Kierkegaard: A Biography

Kierkegaard: A Biography

Kierkegaard: A Biography

Kierkegaard: A Biography

Synopsis

Written by one of the world's preeminent authorities on Kierkegard, this biography is the first to reveal the delicate imbrication of Kierkegard's life and thought. To grasp the importance and influence of Kierkegaard's thought far beyond his native Denmark, it is necessary to trace the many factors that led this gifted but (according to his headmaster) 'exceedingly childish youth' to grapple with traditional philosophical problems and religious themes in a way that later generations would recognize as amounting to a philosophical revolution. Although Kierkegaard's works are widely tapped and cited they are seldom placed in context. Nor is due attention placed to their chronology. However, perhaps more than the work of any other contributor to the Western philosophical tradition, these writings are so closely meshed with the background and details of the author's life that knowledge of this is indispensible to their content. Alastair Hannay solves these problems by following the chronological sequence of events and focusing on the formative stages of his career from the success of his first, pseudonymous work ^Either/Or through to The Sickness Unto Death and Practice in Christianity. This book offers a powerful narrative account which will be of particular interest to philosophers, literary theorists, intellectual historians, and scholars of religious studies as well as any non-specialist looking for an authoritative guide to the life and work of one of the most original and fascinating figures in Western philosophy. Alastair Hannay is Professor Emeritus in the department of philosophy at the University of Oslo. He is the co-editor of The Cambridge Companion of Kierkegaard (1998) and is also translator of several works by Kierkegaard in Penguin Classics.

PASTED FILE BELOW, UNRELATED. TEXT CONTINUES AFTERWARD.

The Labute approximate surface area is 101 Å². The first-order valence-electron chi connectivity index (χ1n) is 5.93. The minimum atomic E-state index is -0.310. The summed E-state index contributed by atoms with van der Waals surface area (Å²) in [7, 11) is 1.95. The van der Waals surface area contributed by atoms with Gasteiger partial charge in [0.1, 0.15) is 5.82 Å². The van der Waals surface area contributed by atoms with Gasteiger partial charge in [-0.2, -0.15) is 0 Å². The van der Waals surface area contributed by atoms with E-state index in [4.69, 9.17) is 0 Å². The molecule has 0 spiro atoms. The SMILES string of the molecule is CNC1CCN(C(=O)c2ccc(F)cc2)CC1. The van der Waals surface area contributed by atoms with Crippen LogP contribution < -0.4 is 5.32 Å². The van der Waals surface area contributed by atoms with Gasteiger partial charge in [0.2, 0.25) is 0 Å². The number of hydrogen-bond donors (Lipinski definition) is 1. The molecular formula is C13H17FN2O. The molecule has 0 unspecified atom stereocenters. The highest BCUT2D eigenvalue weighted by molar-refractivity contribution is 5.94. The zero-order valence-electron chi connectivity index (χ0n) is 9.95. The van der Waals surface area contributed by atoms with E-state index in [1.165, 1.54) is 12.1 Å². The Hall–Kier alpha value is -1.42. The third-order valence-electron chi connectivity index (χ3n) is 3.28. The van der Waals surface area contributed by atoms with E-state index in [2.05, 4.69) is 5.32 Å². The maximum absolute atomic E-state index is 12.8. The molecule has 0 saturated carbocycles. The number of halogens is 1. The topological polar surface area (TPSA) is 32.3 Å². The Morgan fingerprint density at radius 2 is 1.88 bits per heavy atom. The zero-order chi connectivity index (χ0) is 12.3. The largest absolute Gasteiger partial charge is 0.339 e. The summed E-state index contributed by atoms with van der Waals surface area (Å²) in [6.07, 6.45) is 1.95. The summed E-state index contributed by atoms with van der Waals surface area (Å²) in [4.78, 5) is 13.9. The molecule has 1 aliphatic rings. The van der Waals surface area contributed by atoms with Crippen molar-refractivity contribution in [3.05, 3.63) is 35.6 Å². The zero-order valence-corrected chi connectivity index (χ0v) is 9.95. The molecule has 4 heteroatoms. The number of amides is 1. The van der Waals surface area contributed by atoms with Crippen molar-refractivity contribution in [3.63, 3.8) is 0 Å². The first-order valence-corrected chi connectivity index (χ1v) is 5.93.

Excerpt

One aim of a biography of a famous intellectual figure is to place its subject's works in their historical and cultural context. Another, closer to home, is to see the works in the context of their author's own intellectual development. But we must bear in mind that it is the bios of the subject, and not of the works, that the biographer must focus on. Obviously enough, for it is just because the works themselves are still alive, and so don't qualify for biography, that we are interested in their author. Yet it is because they still live that we are curious about the life of their author.

What is the precise link between works and a life that allows biography to be at once both intellectual and biography? Must the biographer's interest in a writer and thinker be confined to those aspects of the life that as it were produce the works? Perhaps, but then of course the actual origins of a thinker's ideas go much further back than to the writer's schooldays or birth; they can be traced as far back as the early histories of the ideas which the works embody. and if the intellectual biographer's task is conceived more particularly, as in Kierkegaard's case, as that of finding out and describing how an intellectual tradition has come to be renewed or transformed by a great thinker, then although the contingencies of time, place, talent, and opportunity that are part of the thinker's biography will enter quite naturally into an account of the genesis of the works, this still doesn't explain why it should be necessary to write a full-blown biography.

Still, it is doubtful whether an academic curiosity about origins is the real reason for the genre. Behind or beside that we may find a simple fascination with history. But other motivations too can make us hanker after biography. Isn't there a more particular curiosity, when it comes down to it, that intellectual biography caters to, a desire to uncover the . . .

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